Tuesday, July 6, 2010

Productivity, Deflation, & Monetary Policy

according to the Bureau of Labor Statistics we’re more productive than ever:

Nonfarm business sector labor productivity increased at a 2.8 percent annual rate during the first quarter of 2010, the U.S. Bureau of Labor Statistics reported today, with output rising 4.0 percent and hours rising 1.1 percent. (All quarterly percent changes in this release are seasonally adjusted annual rates.) From the first quarter of 2009 to the first quarter of 2010, output increased 3.0 percent while hours fell 3.0 percent, yielding an increase in productivity of 6.1 percent (tables A, and 2). This gain in productivity from the same quarter a year ago was the largest since output per hour increased 6.1 percent over the four-quarter period ending in the first quarter of 2002.

My post the other day noted the concern by some that we were entering a period of deflation and how we need to reinflate to combat this. This is a position that some on the right find indefensible, noting that inflating our way out of trouble is not really a path to prosperity.

But what about monetary policy in a time of productivity growth? Isn't it acceptable for the money supply to increase to match this growth? If we were under a commodity money system and productivity rose without a corresponding increase in money, wouldn't we have more goods chasing less gold? Under these circumstances, I think, even the Mises people are OK with a monetary expansion.

I realize this is basically a bunch of questions, which makes for a lousy blog post, but I really am wondering what the implications are for monetary policy during a time of productivity growth.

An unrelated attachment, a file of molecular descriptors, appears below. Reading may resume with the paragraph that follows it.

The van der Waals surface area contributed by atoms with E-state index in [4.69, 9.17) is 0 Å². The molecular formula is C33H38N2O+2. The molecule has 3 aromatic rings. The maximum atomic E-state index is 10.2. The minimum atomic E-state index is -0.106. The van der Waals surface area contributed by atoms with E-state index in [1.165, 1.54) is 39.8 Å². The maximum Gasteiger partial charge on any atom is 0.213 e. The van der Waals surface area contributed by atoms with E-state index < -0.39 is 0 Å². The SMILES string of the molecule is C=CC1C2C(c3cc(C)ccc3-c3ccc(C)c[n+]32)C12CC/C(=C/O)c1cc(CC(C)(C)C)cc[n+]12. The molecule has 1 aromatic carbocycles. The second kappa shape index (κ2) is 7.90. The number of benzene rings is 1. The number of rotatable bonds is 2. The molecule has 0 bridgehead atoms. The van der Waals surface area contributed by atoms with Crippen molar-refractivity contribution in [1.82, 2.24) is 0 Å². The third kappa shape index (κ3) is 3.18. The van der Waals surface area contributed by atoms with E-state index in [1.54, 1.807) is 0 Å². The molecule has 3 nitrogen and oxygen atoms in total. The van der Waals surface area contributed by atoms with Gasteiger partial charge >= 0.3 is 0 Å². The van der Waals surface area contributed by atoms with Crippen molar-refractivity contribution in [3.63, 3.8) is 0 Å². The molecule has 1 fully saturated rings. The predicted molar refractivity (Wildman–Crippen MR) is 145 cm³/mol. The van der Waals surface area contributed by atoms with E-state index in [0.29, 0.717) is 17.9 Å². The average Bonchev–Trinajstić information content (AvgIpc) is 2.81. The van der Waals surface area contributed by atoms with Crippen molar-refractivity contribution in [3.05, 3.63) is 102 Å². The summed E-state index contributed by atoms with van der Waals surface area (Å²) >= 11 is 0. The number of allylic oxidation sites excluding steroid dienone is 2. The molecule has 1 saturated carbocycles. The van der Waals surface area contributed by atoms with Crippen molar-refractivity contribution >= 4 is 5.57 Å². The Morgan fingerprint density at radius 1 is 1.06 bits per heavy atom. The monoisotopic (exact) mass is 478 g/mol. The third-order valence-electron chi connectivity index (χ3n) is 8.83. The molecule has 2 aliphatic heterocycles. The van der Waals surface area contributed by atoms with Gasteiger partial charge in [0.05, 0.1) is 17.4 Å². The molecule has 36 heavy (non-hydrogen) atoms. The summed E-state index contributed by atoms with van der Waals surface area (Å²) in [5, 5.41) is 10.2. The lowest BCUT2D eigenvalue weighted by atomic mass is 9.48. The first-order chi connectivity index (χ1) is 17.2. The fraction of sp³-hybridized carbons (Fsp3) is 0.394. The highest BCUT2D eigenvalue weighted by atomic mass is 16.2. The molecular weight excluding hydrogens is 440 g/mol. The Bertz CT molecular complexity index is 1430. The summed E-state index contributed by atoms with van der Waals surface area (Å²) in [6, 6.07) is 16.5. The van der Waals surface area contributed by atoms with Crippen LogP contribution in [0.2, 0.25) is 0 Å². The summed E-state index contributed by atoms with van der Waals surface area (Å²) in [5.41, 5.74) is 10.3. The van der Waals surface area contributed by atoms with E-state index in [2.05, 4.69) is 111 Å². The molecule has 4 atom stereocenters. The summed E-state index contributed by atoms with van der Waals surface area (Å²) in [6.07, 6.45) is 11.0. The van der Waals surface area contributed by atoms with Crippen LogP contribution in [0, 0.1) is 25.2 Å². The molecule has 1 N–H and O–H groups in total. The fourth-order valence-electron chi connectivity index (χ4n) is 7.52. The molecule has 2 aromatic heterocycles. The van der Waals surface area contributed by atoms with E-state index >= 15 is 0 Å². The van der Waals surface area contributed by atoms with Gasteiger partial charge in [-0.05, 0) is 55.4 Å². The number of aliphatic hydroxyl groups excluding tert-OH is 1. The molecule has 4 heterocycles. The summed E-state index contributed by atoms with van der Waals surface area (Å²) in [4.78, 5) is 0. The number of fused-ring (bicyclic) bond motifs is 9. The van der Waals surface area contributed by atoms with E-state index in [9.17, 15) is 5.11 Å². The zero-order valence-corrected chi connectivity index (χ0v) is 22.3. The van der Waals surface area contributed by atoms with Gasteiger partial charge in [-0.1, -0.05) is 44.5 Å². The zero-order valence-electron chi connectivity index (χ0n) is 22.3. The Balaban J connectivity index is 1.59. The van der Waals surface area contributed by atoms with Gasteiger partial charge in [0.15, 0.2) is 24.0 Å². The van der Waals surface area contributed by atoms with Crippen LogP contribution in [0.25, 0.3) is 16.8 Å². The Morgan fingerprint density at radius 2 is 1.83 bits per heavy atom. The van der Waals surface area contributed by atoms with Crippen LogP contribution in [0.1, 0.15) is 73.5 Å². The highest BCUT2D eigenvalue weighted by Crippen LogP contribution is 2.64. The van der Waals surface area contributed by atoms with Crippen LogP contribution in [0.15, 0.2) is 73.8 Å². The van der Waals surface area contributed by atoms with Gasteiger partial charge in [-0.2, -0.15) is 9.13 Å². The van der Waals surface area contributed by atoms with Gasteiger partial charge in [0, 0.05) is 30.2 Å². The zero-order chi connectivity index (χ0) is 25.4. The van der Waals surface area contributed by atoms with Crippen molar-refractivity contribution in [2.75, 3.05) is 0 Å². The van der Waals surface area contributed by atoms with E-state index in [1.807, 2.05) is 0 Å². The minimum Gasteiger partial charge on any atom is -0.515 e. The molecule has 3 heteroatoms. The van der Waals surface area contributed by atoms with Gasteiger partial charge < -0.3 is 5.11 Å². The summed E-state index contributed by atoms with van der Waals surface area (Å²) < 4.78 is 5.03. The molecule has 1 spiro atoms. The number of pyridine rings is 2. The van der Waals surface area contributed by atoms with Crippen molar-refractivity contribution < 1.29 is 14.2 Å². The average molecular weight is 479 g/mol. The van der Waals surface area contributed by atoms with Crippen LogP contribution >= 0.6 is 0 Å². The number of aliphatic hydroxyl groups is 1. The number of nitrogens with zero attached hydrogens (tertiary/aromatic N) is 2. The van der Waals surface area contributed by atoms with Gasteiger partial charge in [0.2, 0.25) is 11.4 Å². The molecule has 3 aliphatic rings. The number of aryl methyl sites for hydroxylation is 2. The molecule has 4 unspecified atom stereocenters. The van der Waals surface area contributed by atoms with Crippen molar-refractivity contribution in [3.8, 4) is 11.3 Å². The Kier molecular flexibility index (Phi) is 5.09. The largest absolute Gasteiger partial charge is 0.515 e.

Posted via email from rhymeswithclown's posterous


D said...

No, 'Mises people' (and by that I assume you mean economists as opposed to political operatives) are not OK with inflation at any time. Why would anyone be?

I have yet to see any rational argument for inflating for no reason at all.

"More good chasing less gold," in other words a stable money supply, (assuming, ceteris paribus, productivity is increasing) simply means your money goes farther. For what reason do we want to avoid a more valuable unit of money?

This seems to be the monetarist argument that we need 'stable' prices. 'Stable' prices is an attack on the entirety of supply and demand and inherently unstable. Why must prices remain stable? It is more beneficial to the consumer to be able to purchase more goods with the same amount of money. It is more beneficial to the producer to know how much more productive he is in order to structure his production accordingly.

What is the obsession with inflation? Inflating the money supply to match growth takes away key indicators for producers as to the real state of the economy. As we all know, ceteris paribus, increased productivity means that more can be produced for the same amount, or less. If prices are continually the same, how can resources be allocated?

As I've stated, Price coordinates production across time. Destroying price results in misallocations.

Jeremy R. Shown said...

Thanks D.

This was basically comment-bait for some ideas I'm trying to work out in my own head.

Dad29 said...


That 'productivity increase' was momentary.

What you saw is more shipped goods (inventory reductions) with same or less employees. It takes VERY little labor to push boxes onto trucks for shipment.

Once demand increases to (say) 2007 levels, employees will be added and "productivity" will diminish apace.